A recent CNC report revealed of the 42.6 million individuals who went to the cinema at least once in France in 2017, 18.3% were aged between three and 14 years old; 15.2%, between 15-24 years old; 35.8%, between 25-49 years old; and 30.8%, over the age of 50.
Lagesse says the age split is even more pronounced when it comes to the arthouse sector. “Unfortunately, we have become a distributor of films for the over 40s, perhaps even the over 50s,” he laments. “We’ve lost the young public. When I say young, I mean the 20-35 years old age group. The public that watches films on its smartphones will go and see Black Panther on the big screen but are unlikely to explore beyond.
“TV series are our biggest competitor,” he continues. “There are some great series out there, which nurture real talents, but it is an impenetrable wall. An adult who has been brought up on cinema will love series but not only series. Whereas youngsters growing up on series won’t know how to watch film.”
But even Lagesse remains determinedly upbeat. He highlights the key role played by the CNC in its attempts to ensure French cinema remains relevant and accessible. “As long as French governments continue to support auteurs with the magnificent machine of the CNC, independent distributors will continue to be able to discover new talents and support cinema in all its diversity,” he says.
And there are many who believe the French film industry is already embracing changing audience tastes, viewing habits and the economic realities of the digital era.
“There was a lag as the French cinema got up to speed with what was happening internationally but now it’s moving very fast,” says Frédéric Fiore, co-founding president of film finance and production company Logical Pictures.
Launched in Cannes in 2016, Logical raised a $22.3m gap financing, production and development treasure trove in private equity. It has since backed Coralie Fargeat’s thriller Revenge, Adewale Akinnuoye-Agbaje’s Farming and is finishing its first in-house production No Gods No Masters, a medieval action drama directed by Eric Cherriere. Last year it also took a stake in Manuel Chiche’s genre-focused French distributor The Jokers.
“We’re seeing more and more projects with export potential,” says Fiore. “French producers and filmmakers are increasingly open to working in the English language and producers are reining in their budgets to more realistic, less risky levels. Proposed budgets on the projects we receive have fallen some 25% in the three years since we launched.”
Another key development has been the French embrace of genre filmmaking. Even the CNC launched a special genre-focused funding strand last year.
“The French have got over their complex around genre,” suggests Fiore. “[The success of] films like Revenge and The Sonata have helped liberate them.”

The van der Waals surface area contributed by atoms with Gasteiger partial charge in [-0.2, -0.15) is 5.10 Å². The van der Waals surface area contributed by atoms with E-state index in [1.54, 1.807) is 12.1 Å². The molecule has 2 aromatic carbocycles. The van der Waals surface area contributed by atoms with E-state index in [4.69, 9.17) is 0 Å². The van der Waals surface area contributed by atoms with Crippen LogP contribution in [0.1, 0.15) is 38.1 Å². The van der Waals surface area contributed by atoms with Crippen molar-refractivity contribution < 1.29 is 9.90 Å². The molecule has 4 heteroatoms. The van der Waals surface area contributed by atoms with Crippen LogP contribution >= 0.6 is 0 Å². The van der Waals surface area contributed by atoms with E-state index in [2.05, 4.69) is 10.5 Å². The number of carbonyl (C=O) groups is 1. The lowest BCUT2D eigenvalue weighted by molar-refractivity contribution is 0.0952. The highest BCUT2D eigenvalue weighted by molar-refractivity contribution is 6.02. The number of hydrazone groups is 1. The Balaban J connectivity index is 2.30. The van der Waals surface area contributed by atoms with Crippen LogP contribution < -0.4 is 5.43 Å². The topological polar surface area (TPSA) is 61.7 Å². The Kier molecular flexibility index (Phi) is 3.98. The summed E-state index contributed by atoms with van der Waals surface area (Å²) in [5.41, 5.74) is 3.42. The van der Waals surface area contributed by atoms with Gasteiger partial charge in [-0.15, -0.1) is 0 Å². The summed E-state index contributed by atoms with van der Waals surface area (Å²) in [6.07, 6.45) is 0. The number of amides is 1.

The area in which Fiore would like to see more change is in the country’s strict chronology laws. At present they impose set windows between a film’s theatrical, VoD and SVoD distribution releases respectively.
“Day-and-date releases are perfect for genre films like Revenge but it’s just not possible in France under the current laws,” says Fiore.
He says Logical is debating whether to even do a theatrical release for No Gods No Masters. “It’s the sort of film that is unlikely to generate a huge box office and we’re asking ourselves whether it’s worth forfeiting a streaming release for 25,000 spectators,” he reveals.
French cinema is alive and kicking, it just remains to be seen whether its place will be on the big screen.
Media chronology: the lowdown
France’s rigid media chronology laws were lightly reformed at the end of 2018, in an update meant to make the system fit-for-purpose for the digital age. The rules were ushered in with little fanfare on December 21, 2018 mainly because few were entirely happy with the accord. Many believe the changes have not gone far enough.
Under the reforms, the window between a feature’s theatrical release and VoD availability remains at four months. It has been reduced by two months to eight months for the first pay-TV window but remains at 22 months for free-to-air channels, investing 3.2% of their turnover in cinema. Films that draw less than 100,000 spectators in the first four weeks on theatrical release can be made available on all these platforms one or two months earlier than films with bigger box offices. But the legislation rules out any scope for day-and-date releases.
The all-important SVoD window has been reduced to 17 months for so-called ‘virtuous’ platforms that adhere to a strict set of obligation and distribution rules. These are unlikely to be endorsed by players such as Netflix or Amazon, who are now referred to as ‘non-virtuous platforms’ and will remain stuck with a 36-month window.
The two key winners of the agreement were Canal+ and Orange Cinema Studio, which managed to negotiate the reduced eight and six-month windows in return for sizeable investments from them in French cinema.
However, with Cannes Film Festival on the horizon, the media chronology system is likely to be back in the media spotlight once again very soon.